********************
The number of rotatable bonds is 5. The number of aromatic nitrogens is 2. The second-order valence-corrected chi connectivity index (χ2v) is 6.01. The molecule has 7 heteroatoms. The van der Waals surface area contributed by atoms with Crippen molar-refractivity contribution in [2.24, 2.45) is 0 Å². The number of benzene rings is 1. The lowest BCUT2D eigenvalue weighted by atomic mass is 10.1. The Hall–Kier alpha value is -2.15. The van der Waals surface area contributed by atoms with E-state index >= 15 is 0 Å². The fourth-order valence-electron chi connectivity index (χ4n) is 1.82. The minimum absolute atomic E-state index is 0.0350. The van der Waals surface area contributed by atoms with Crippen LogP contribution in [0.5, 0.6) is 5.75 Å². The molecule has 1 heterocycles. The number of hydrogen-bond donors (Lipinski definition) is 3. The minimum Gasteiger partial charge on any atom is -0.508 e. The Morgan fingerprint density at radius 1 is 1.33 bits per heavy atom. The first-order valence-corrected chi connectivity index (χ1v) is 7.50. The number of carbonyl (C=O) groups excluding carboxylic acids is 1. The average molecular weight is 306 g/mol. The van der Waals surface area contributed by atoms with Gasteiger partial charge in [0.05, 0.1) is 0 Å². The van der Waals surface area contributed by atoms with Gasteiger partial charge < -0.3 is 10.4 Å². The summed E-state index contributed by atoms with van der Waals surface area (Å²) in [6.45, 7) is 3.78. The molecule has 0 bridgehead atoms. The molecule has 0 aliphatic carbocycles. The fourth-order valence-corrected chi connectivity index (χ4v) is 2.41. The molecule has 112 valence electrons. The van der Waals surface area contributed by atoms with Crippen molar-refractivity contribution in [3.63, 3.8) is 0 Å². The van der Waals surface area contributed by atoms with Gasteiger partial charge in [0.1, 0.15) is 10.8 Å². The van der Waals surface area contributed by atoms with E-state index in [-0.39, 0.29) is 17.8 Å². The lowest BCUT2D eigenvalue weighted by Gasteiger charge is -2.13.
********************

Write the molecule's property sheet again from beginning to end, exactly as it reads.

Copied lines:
The number of rotatable bonds is 5. The number of aromatic nitrogens is 2. The second-order valence-corrected chi connectivity index (χ2v) is 6.01. The molecule has 7 heteroatoms. The van der Waals surface area contributed by atoms with Crippen molar-refractivity contribution in [2.24, 2.45) is 0 Å². The number of benzene rings is 1. The lowest BCUT2D eigenvalue weighted by atomic mass is 10.1. The Hall–Kier alpha value is -2.15. The van der Waals surface area contributed by atoms with E-state index >= 15 is 0 Å². The fourth-order valence-electron chi connectivity index (χ4n) is 1.82. The minimum absolute atomic E-state index is 0.0350. The van der Waals surface area contributed by atoms with Crippen LogP contribution in [0.5, 0.6) is 5.75 Å². The molecule has 1 heterocycles. The number of hydrogen-bond donors (Lipinski definition) is 3. The minimum Gasteiger partial charge on any atom is -0.508 e. The Morgan fingerprint density at radius 1 is 1.33 bits per heavy atom. The first-order valence-corrected chi connectivity index (χ1v) is 7.50. The number of carbonyl (C=O) groups excluding carboxylic acids is 1. The average molecular weight is 306 g/mol. The van der Waals surface area contributed by atoms with Gasteiger partial charge in [0.05, 0.1) is 0 Å². The van der Waals surface area contributed by atoms with Gasteiger partial charge < -0.3 is 10.4 Å². The summed E-state index contributed by atoms with van der Waals surface area (Å²) in [6.45, 7) is 3.78. The molecule has 0 bridgehead atoms. The molecule has 0 aliphatic carbocycles. The fourth-order valence-corrected chi connectivity index (χ4v) is 2.41. The molecule has 112 valence electrons. The van der Waals surface area contributed by atoms with Crippen molar-refractivity contribution in [3.63, 3.8) is 0 Å². The van der Waals surface area contributed by atoms with Gasteiger partial charge in [0.1, 0.15) is 10.8 Å². The van der Waals surface area contributed by atoms with E-state index in [-0.39, 0.29) is 17.8 Å². The lowest BCUT2D eigenvalue weighted by Gasteiger charge is -2.13.